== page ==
Fans of the Middle Earth lore are in mourning. Christopher Tolkien, the third son of the author of the masterpieces of fantasy literature The Lord of the Rings and The Hobbit, has died at the age of 95.
Christopher Tolkien's contribution to the creation of his father's work is so fundamental that without it we would not know the mythology, stories, characters, maps, and detailed information about the universe of Middle Earth.
J.R.R. Tolkien published The Hobbit in 1932 and the trilogy of The Lord of the Rings between 1954 and 1955; but much of his work remained unfinished and remained in the form mere drafts, letters, notes, and stories that were left unconnected after his death. It was Christopher Tolkien who collected, organized, interpreted and published his father's work under the presidency of the Tolkien Society. Thanks to his work, today humanity can the rich universe that the mind of Tolkien Sr. devised.
Published The Silmarillion
The Silmarillion is one of Christopher Tolkien's great contributions. It is a great mythological tale that tells the story of the origins of Middle Earth: how Ilúvatar (who eventually becomes God) created the Ainur (something like the angels) and how they played the music that would lead to the creation of the Earth and the first creatures that inhabited it. Ainur came down to Middle Earth to help its inhabitants, and those who came down were called Valar. Gandalf is one of them. In addition, The Silmarillion presents the characters, events, and adventures that took place in the first and second ages of the world, long before the events recounted in The Lord of the Rings; among them, the fall of Morgoth, the evil incarnate and master of the villain Sauron.
However, when J.R.R. Tolkien died, he had only outlined this whole mythological and it was Christopher who edited it for publication. For some, The Silmarillion is an extensive (and illegible) treatise on mythology; but today we know that Tolkien Sr. would have liked to publish The Silmarillion as a much more extensive, action-packed series, whose main story would be that of Beren and Lúthien.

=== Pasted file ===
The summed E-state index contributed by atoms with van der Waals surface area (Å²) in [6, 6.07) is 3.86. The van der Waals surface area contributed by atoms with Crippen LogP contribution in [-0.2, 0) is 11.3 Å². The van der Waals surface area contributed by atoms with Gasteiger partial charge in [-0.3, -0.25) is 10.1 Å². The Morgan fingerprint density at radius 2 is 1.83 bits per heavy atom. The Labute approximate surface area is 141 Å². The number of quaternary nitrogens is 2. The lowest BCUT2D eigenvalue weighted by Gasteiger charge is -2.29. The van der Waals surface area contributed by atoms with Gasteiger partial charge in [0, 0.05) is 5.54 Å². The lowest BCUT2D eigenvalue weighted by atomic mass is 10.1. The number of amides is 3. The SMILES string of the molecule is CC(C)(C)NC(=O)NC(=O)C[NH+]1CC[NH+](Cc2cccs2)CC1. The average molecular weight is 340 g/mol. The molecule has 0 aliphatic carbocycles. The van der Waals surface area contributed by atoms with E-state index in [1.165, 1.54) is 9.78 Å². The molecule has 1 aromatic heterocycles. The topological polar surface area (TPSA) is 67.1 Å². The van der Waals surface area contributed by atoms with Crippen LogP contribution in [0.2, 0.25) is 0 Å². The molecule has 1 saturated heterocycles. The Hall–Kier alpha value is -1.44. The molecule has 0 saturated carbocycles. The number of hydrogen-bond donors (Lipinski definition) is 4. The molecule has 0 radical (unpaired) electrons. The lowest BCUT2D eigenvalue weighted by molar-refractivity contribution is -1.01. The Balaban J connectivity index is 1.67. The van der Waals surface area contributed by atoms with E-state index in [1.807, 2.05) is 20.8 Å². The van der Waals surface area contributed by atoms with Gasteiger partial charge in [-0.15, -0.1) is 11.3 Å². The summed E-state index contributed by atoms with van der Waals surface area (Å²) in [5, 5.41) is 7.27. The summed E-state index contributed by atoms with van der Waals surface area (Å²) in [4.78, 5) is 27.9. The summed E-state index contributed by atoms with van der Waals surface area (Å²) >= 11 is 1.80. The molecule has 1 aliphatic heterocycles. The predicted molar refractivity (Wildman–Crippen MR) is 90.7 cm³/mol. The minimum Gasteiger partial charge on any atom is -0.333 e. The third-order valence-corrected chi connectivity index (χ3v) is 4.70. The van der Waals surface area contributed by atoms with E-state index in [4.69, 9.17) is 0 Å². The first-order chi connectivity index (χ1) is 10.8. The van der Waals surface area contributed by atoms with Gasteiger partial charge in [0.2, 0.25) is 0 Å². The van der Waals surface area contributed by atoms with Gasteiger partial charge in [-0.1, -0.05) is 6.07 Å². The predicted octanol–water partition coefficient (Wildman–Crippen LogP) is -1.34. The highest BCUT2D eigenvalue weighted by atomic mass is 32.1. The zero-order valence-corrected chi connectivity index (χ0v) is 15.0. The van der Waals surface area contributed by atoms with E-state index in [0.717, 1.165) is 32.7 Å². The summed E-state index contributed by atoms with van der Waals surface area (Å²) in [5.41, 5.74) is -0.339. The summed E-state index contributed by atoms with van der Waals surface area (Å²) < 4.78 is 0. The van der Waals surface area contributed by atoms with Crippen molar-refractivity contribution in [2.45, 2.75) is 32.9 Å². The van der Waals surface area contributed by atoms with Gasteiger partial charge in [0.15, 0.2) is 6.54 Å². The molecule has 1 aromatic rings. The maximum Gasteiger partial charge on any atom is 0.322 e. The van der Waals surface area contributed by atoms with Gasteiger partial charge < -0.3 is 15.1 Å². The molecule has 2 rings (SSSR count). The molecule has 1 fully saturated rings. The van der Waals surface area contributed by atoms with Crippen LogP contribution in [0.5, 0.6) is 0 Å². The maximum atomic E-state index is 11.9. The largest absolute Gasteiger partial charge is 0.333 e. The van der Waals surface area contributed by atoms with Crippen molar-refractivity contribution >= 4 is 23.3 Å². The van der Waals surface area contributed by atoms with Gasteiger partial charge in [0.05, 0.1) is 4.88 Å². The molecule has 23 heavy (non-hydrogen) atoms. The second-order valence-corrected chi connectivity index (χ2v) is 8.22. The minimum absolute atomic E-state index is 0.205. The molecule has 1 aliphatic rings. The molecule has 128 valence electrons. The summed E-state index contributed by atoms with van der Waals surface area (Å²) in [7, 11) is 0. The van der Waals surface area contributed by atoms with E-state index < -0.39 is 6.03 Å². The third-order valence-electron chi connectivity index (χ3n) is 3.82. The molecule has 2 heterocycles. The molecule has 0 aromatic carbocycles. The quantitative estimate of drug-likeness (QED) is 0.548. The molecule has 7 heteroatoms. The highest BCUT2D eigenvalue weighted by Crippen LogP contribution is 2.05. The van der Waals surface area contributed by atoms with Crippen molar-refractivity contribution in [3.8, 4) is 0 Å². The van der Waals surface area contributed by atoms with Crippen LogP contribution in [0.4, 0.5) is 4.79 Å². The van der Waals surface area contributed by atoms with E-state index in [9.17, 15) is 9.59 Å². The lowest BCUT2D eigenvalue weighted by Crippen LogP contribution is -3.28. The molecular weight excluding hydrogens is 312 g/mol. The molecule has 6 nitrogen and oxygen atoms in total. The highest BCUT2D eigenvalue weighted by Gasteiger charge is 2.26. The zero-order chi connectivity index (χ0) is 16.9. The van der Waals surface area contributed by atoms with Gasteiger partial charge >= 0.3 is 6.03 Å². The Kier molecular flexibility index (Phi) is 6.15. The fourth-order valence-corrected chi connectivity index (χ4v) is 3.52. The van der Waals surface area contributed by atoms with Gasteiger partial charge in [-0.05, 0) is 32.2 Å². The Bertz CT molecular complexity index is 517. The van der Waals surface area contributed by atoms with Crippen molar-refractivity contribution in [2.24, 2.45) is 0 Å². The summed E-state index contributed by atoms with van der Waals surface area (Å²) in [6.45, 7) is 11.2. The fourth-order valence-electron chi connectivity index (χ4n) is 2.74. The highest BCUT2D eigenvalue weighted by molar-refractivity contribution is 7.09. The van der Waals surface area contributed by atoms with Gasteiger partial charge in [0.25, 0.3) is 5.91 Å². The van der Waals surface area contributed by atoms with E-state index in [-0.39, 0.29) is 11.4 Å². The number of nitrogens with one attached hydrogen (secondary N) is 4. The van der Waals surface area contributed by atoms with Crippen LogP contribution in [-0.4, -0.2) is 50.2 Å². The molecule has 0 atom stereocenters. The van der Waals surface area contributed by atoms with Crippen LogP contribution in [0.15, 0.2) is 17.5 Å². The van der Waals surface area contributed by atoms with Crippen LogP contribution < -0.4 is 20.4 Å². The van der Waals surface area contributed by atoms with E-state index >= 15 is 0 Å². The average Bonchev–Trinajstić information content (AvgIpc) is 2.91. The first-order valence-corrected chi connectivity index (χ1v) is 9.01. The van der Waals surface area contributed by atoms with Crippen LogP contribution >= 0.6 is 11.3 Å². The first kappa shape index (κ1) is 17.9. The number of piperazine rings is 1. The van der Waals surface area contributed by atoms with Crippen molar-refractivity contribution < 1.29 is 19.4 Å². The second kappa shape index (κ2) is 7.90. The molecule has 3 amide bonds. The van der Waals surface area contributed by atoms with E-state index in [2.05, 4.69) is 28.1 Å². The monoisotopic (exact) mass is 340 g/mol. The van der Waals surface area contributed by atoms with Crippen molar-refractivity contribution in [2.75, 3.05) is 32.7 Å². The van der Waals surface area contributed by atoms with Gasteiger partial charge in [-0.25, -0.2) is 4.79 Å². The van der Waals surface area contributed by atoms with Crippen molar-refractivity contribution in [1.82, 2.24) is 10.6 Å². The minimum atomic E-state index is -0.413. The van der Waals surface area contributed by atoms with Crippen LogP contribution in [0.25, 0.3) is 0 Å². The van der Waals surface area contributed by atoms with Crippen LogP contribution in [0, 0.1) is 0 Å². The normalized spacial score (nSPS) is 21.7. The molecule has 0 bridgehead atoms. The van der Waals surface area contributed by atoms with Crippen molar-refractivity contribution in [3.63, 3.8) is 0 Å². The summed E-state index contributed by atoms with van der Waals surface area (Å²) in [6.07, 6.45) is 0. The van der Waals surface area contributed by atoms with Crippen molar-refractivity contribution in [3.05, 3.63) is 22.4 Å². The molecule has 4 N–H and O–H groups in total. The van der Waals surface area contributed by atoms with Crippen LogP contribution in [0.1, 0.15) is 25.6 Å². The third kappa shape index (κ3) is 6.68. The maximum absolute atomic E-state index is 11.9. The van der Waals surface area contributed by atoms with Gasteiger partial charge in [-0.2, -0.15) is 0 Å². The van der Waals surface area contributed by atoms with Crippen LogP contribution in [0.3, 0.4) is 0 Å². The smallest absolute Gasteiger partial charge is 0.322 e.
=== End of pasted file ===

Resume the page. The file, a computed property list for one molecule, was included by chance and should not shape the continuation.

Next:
He was the official cartographer of Middle Earth
The map showing the locations of events in Middle Earth was also created by Christopher Tolkien.
He published Unfinished Stories of Númenor and Middle Earth
These are a series of stories about Middle Earth that were never finished by the author in his lifetime. The stories and adventures in these tales are organized in chronological order, from the First Age to the Fourth Age.
He helped bring Tolkien's letters to light
Together with his father's biographer, Humphrey Carpenter, Christopher published Tolkien's letters, a total of 354 letters, dated between October 1914 and August 29, 1973, a few days before his death.
These letters reveal details, loose ends that Tolkien left in his works on which he reflected or changed his version. One example is the origin of the Orcs, for which three different possibilities are known, according to these letters. The most coherent version is that the Orcs were Mayans (as is Gandalf) who were corrupted by the evil of Morgoth, who reproduced with animals and men until they obtained their appearance. Contrary to what is shown in the films, the orcs were not born from the earth but reproduced sexually.
He published The Story of Middle Earth
The History of Middle-earth is a 13-volume collection that reveals detailed information about the lore of Tolkien's work. Christopher was responsible for collecting all kinds of notes and footnotes made by his father, resulting in this extensive work, which serves as an encyclopedia of Middle-earth.
He published The Sons of Hurin
This is one of the novels that J.R.R. Tolkien never published. It is set in the First Age of the Sun, in the land of Beleriand, and tells tales of the curse that the evil Morgoth places on the descendants of Hurin.
He published the story of Beren and Lúthien
This love story, in fact, was intended to be the main plot of The Silmarillion; and it inspires Aragorn's own love story with the elf Arwen. It tells how Beren, who was a man, falls hopelessly in love with the elven lady Lúthien, and how he is recommended to get the three silmarills, priceless jewels, to win her hand.
He published The Fall of Gondolin
Although it was published in 1917, it did not see the light until a century later; it was published in 2017, and it tells the story of how Tuor, a man of the house of Hador, managed to reach the hidden kingdom of Gondolin in the year 495 of the First Age of the Sun; an epic story of the pioneers of the kingdoms of men we would later meet in The Lord of the Rings.